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Discussion in 'Car Builds, Projects, Idea's Experiments' started by Nitrominis, Jul 5, 2009.
OK, why a floating caliper when a fixed caliper offers much better performance?
Looking good. I've always got respect for folks that do it "their way"... or one off as the case may be!
Never heard that. the total opposite is true with bikes. A floating component makes for more even brake force distribution and provides more linear grab be it rotor or caliper (Brembos for motorcycles all use a floating rotor). the thing with floating calipers is they are heavier thus the more common floating rotor. (Minis don't have floating anything stock.)
:lol: at the nylocks on the back of that rotor. That's a recipe for death if I've ever seen one.
Get some locking bolts - Stage8.com is a good source (though there are probably better options specific to brake rotors)
Floating Rotors and Floating Calipers are two different animals.
The caliper "floats" on the two pins. There are one or more pistons only on one side of the caliper. The vast majority of cars came with this type of caliper, including MINIs.
A fixed caliper has one or more pistons on both sides. More expensive to produce and more common in aftermarket and race applications.
Floating rotors are typically cast in two pieces - the rotor and the carrier. The carrier is bolted to the wheel and the rotor is attached to the carrier using float buttons. The other method of floating a brake rotor is to have the rotor bolted directly to the wheel itself without a carrier, but the bolts have float buttons built into them.
Nylocks also melt at about 250F as well.
so, 10-12ft/lbs and one stop on the street and <poof> :lol:
I prefer the secure fasteners like dba uses but this is also an alternate solution (drilled bolts with safety wire):
The purpose of both a floating caliper and a floating rotor (different in application and cost as they are) is the same. That purpose being to provide more even brake force distribution to both pads and both sides of the rotor. Is it perfectly even? no but like you said it is cheaper.
Brembo (and most other bbks) for example uses fixed calipers and floating rotors. The benefit of the fixed caliper isn't in the fact its fixed, its in the additional number of clamping points (say 2 pistons per side instead of just 2 pistons) it allows which translates into allowing for more functional braking surface applied to the rotor. One of the down sides to the fixed caliper/multi piston system is the increased chance of piston seize/failure. If that thusly screwed caliper is a brembo or other pricey BBK caliper and you're on a shoestring budget kiss the rest of the autox season goodbye in this economy.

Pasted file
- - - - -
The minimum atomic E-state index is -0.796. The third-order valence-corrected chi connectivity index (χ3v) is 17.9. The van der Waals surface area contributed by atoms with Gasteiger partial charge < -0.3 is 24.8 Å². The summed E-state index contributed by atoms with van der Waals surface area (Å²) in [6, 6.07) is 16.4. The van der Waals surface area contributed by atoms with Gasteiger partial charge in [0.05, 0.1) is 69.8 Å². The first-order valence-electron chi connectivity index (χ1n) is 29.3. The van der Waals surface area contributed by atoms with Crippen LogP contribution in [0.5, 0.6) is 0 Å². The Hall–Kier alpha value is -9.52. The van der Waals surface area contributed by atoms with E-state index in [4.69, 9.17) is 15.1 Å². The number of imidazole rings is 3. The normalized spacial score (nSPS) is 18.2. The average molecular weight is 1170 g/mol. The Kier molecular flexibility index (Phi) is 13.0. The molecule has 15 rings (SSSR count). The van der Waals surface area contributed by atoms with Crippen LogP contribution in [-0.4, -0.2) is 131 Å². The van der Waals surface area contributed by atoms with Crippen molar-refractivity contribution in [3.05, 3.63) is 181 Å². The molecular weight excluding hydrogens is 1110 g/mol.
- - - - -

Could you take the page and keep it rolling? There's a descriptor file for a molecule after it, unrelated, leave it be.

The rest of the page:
Anyway, in an application like a Mini that is sitting in a driveway on jackstands a large 2 piston floating caliper fixed rotor system is MORE than adequate.
It would even be more than adequate for a performance upgrade on a car that is just under 1000lbs lighter than the donor car. Pair that with components that are cheap as hell and easy to find say one fails, its a win win in my eyes.
So why does Wilwood still supply hardware and brand new BBK's for a multitude of applications that require safety wire for street applications. Also the way the wire is routed keeps tension on the hardware preventing it from backing out, not so much keeping it in place if it did fall out. The idea is to keep them from loosening and falling out, not to tether the hardware in place when it does fall out.
You're not a major company selling stuff at retail=you don't know what you're doing. rrr:
I on the other hand sell enough Harley performance parts around the world to qualify for the same volume shipping discount the Harley-Davidson Motor Company gets from UPS.
The funny thing about the whole safety wire thing is you're both right. Drilling for it does weaken the hardware (which doesn't matter because actual race cars/bikes are torn down and rebuilt after every race with said hardware usually being replaced). The wire is supposed to keep the hardware from backing out (which it still sometimes does due to people not safety wiring correctly). Which is why its secured to the larger part to keep it from bouncing down the track and into someone's head.
Is it needed anywhere other than a track requiring it? No. Is it better for securing high load high heat parts together? No. Does it look cool? Yes. Will someone who occasionally tracks their car benefit from buying a commercially available BBK with safety wired hardware? Yes. Does it matter if someone doesn't want to use it because they won't be racing their car on a track and have no need for it? Not really.
It's not that I don't think you know what you are doing it's that you have this way of coming across as this is the right way when there are many alternatives. Just trying to keep the conversation, ideas and general joie de vivre going. You'll note there were no personal attacks, merely pointed questions and presentations of other methodologies. In the end we all see many sides and that can be used to help base an informed opinion by all.
It is a nice thread, we are able to have discourse and discuss the good and maybe not so good as to the methods and choices.